Arbeiter-Illustrierte Zeitung (AIZ) / Die Volks-Illustrierte (VI), 1932-38. Est: €8,000
  • ALDE, May 28: KIPLING (RUDYARD). Le Livre de la Jungle. – Le IIe livre de la Jungle. Paris, Sagittaire, Simon Kra, 1924-1925. €3,000 to €4,000.
    ALDE, May 28: NOAILLES (ANNA DE). Les Climats. Paris, Société du Livre contemporain, 1924. €50,000 to €60,000.
    ALDE, May 28: MILTON (JOHN). Paradis perdu. Quatrième chant. S.l., Les Bibliophiles de l'Automobile-Club de France, 1974. €2,000 to €3,000.
    ALDE, May 28: LEBEDEV (VLADIMIR). Russian Placards - Placard Russe 1917-1922. Saint-Petersbourg, Sterletz, 1923. €1,000 to €1,200.
    ALDE, May 28: MARDRUS (JOSEPH-CHARLES). Histoire charmante de l'adolescente sucre d'amour. Paris, F.-L. Schmied, 1927. €1,500 to €2,000.
    ALDE, May 28: TABLEAUX DE PARIS. Paris, Émile-Paul Frères, 1927. €2,000 to €3,000.
    ALDE, May 28: LA FONTAINE (JEAN DE). Les Fables illustrées par Paul Jouve. S.l. [Lausanne], Gonin & Cie, 1929. €4,000 to €5,000.
    ALDE, May 28: SARTRE (JEAN-PAUL). Vingt-deux dessins sur le thème du désir. Paris, Fernand Mourlot, 1961. €1,500 to €2,000.
    ALDE, May 28: [BRAQUE (GEORGES)]. 13 mai 1962. Alès, PAB, 1962. €3,000 to €4,000.
    ALDE, May 28: MIRÓ (JOAN). Je travaille comme un jardinier. Avant-propos d'Yvon Taillandier. Paris, Société intenationale d'art XXe siècle, 1963. €1,000 to €2,000.
    ALDE, May 28: MAGNAN (JEAN-MARIE). Taureaux. Paris, Michèle Trinckvel, 1965. €3,000 to €4,000.
    ALDE, May 28: PICASSO (PABLO). Dans l'atelier de Picasso. 1960. €15,000 to €20,000.
  • Sotheby’s
    Modern First Editions
    Available for Immediate Purchase
    Sotheby’s, Available Now: Winston Churchill. The Second World War. Set of First-Edition Volumes. 6,000 USD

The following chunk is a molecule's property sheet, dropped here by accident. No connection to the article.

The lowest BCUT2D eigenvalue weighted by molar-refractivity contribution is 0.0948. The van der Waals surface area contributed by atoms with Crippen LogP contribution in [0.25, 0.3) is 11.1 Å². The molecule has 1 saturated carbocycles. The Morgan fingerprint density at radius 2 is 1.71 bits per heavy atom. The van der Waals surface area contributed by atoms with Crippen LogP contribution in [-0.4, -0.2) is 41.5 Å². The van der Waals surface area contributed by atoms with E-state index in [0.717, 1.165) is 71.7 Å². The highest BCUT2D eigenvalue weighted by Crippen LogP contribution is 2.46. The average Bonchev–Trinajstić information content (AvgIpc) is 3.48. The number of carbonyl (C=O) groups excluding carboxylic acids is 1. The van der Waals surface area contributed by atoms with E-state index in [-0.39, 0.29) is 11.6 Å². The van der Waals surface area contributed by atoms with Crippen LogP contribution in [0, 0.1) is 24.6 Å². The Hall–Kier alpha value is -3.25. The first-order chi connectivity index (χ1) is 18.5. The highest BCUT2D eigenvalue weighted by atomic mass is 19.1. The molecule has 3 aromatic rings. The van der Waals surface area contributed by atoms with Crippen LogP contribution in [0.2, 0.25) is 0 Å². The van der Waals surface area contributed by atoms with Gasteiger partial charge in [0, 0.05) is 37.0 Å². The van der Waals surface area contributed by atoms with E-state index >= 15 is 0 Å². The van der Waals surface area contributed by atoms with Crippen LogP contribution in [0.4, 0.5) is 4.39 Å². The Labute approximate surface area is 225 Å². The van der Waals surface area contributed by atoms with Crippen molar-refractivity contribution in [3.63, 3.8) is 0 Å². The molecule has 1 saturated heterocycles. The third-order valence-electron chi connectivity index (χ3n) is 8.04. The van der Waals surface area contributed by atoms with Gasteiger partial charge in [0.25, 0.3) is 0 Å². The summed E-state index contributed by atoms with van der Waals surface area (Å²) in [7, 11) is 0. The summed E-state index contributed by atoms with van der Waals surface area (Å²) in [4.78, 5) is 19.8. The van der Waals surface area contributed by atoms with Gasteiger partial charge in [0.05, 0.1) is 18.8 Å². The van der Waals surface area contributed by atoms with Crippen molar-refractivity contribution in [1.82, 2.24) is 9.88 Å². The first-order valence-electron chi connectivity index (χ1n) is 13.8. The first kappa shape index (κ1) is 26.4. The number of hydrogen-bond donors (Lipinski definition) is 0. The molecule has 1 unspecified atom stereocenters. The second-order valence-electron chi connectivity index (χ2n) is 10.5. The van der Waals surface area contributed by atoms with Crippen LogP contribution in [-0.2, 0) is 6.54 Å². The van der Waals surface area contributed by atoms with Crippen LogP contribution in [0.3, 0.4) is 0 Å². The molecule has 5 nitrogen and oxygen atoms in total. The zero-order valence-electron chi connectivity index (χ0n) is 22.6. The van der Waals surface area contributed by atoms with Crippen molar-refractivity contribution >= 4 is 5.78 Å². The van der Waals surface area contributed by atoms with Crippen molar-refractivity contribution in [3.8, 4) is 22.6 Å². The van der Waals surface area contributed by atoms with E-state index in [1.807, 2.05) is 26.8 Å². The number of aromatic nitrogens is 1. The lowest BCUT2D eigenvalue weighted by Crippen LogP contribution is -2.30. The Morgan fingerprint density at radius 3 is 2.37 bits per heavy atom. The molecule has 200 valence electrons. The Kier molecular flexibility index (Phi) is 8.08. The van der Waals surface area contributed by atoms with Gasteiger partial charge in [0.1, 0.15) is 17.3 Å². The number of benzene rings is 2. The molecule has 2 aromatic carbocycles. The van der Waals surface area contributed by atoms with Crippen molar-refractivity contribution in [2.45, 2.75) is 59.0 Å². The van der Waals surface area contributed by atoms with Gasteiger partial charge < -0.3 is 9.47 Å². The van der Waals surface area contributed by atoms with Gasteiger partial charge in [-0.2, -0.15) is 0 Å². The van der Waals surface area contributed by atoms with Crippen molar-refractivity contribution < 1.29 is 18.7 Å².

Sotheby’s, Available Now: A.A. Milne, Ernest H. Shepard. A Collection of The Pooh Books. Set of First-Editions. 18,600 USD
    Sotheby’s, Available Now: Salvador Dalí, Lewis Carroll. Alice's Adventures in Wonderland. Finely Bound and Signed Limited Edition. 15,000 USD
    Sotheby’s
    Modern First Editions
    Available for Immediate Purchase
    Sotheby’s, Available Now: Ian Fleming. Live and Let Die. First Edition. 9,500 USD
    Sotheby’s, Available Now: J.K. Rowling. Harry Potter Series. Finely Bound First Printing Set of Complete Series. 5,650 USD
    Sotheby’s, Available Now: Ernest Hemingway. A Farewell to Arms. First Edition, First Printing. 4,200 USD
  • Forum Auctions
    Fine Books, Manuscripts and Works on Paper
    30th May 2024
    Forum, May 30: Potter (Beatrix). Complete set of four original illustrations for the nursery rhyme, 'This pig went to market', 1890s. £60,000 to £80,000.
    Forum, May 30: Dante Alighieri.- Lactantius (Lucius Coelius Firmianus). Opera, second edition, Rome, 1468. £40,000 to £60,000.
    Forum, May 30: Distilling.- Brunschwig (Hieronymus). Liber de arte Distillandi de Compositis, first edition of the so-called 'Grosses Destillierbuch', Strassburg, 1512. £22,000 to £28,000.
    Forum, May 30: Eliot (T.S.), W. H. Auden, Ted Hughes, Philip Larkin, Robert Lowell, Seamus Heaney, Ted Hughes, & others. A Personal Anthology for Eric Walter White, 60 autograph poems. £20,000 to £30,000.
    Forum, May 30: Cornerstone of French Enlightenment Philosophy.- Helvetius (Claude Adrien). De l'Esprit, true first issue "A" of the suppressed first edition, Paris, 1758. £20,000 to £30,000.
    Forum Auctions
    Fine Books, Manuscripts and Works on Paper
    30th May 2024
    Forum, May 30: Szyk (Arthur). The Haggadah, one of 125 copies, this out-of-series, Beaconsfield Press, 1940. £15,000 to £20,000.
    Forum, May 30: Fleming (Ian). Casino Royale, first edition, first impression, 1953. £15,000 to £20,000.
    Forum, May 30: Japan.- Ryusui (Katsuma). Umi no Sachi [Wealth of the Sea], 2 vol., Tokyo, 1762. £8,000 to £12,000.
    Forum, May 30: Computing.- Operating and maintenance manual for the BINAC binary automatic computer built for Northrop Aircraft Corporation 1949, Philadelphia, 1949. £8,000 to £12,000.
    Forum, May 30: Burmese School (probably circa 1870s). Folding manuscript, or parabaik, from the Court Workshop at the Royal Court at Manadaly, Burma, [c.1870s]. £8,000 to £12,000.

Article Search

Archived Articles

Ask Questions